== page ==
[Cyborg] Chinese boy has night vision

Tomm tomm.fire at gmail.com
Tue Jan 31 18:48:14 PST 2012


It's pretty well known that typical monochromats have good night 
vision.  Unlike standard colorblindness, which is fairly prevalent, I've 
heard it's a 1 in a million mutation for typical monochromats, who have 
all rods and no cones.

Once upon a time, on a moonless night, on a dry lakebed in California, I 
was hanging out with a friend that's a typical monochromat.  And we 
tested him on it: he really could see perfectly well when it was 
apparently pitch black, though it truly wasn't (this was outside of LA, 
where there was still a bit of human-reflected light.  When he was 
growing up, his mom first learned of his talent because he never 
bothered to turn the lights on when he was playing with his toys.  I've 
heard (also anecdotally) that before night vision goggles were 
developed, American monochromats were used in Vietnam to spot opposing 
troops hiding in trees.

Interestingly, red contacts really help monochromats to help them adjust 
to bright sunlight.  "These contact lenses have a small red circle that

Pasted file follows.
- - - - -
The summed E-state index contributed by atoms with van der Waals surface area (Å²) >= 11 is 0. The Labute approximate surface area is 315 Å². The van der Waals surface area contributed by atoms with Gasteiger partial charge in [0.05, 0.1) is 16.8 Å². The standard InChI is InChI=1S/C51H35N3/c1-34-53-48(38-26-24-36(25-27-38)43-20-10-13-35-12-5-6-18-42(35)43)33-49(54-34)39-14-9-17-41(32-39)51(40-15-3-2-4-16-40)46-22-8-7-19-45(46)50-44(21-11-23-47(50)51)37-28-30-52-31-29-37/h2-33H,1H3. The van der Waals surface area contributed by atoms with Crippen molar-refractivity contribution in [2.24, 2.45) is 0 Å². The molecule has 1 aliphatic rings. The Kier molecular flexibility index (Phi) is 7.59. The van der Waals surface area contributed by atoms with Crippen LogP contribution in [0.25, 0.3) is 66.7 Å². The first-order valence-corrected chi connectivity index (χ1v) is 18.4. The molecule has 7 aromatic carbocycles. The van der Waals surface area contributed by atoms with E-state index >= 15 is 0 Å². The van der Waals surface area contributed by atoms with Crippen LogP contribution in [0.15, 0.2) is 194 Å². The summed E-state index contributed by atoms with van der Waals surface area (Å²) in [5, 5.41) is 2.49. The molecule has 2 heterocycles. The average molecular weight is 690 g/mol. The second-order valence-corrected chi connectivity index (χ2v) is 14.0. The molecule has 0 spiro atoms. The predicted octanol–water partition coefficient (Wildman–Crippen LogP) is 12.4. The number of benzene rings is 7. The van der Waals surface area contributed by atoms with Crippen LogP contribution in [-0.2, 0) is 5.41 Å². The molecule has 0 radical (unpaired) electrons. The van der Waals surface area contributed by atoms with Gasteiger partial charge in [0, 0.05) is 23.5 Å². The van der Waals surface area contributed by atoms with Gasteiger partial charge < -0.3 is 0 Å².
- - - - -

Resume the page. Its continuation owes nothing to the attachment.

when properly positioned looks like the pupil of the eye. On the eye 
they appear as dark circles looking just like the normal pupil of the 
eye. These red contact lenses not only reduce the light entering each 
eye, but allow primarily red light to enter the eye. Red light allows 
the remaining rods to function better, and in complete achromatopsia, 
where the patient sees no color, the patient is not aware of the red 
hue. In the incomplete form of achromatopsia, patients report it 
enhances their ability to detect red stoplights and red brake lights."

http://www.biopticdrivingusa.com/achromatopsia/

I welcome our blue-eyed, red-pupiled overlords!

     Tom

On 1/30/12 8:21 PM, Eric Boyd wrote:
> http://www.sentientdevelopments.com/2012/01/chinese-boy-has-night-vision-eyes-that.html
>
> Presumably the mutation is some kind of straight forward trade-off
> between better vision during maximum vs. minimum brightness conditions.
>
> With sunglasses, we don't necessarily need the maximum brightness version.
>
> Therefore, I conclude that blue-eyed Chinese boys will soon rule the
> world :-)
>
> Eric
>
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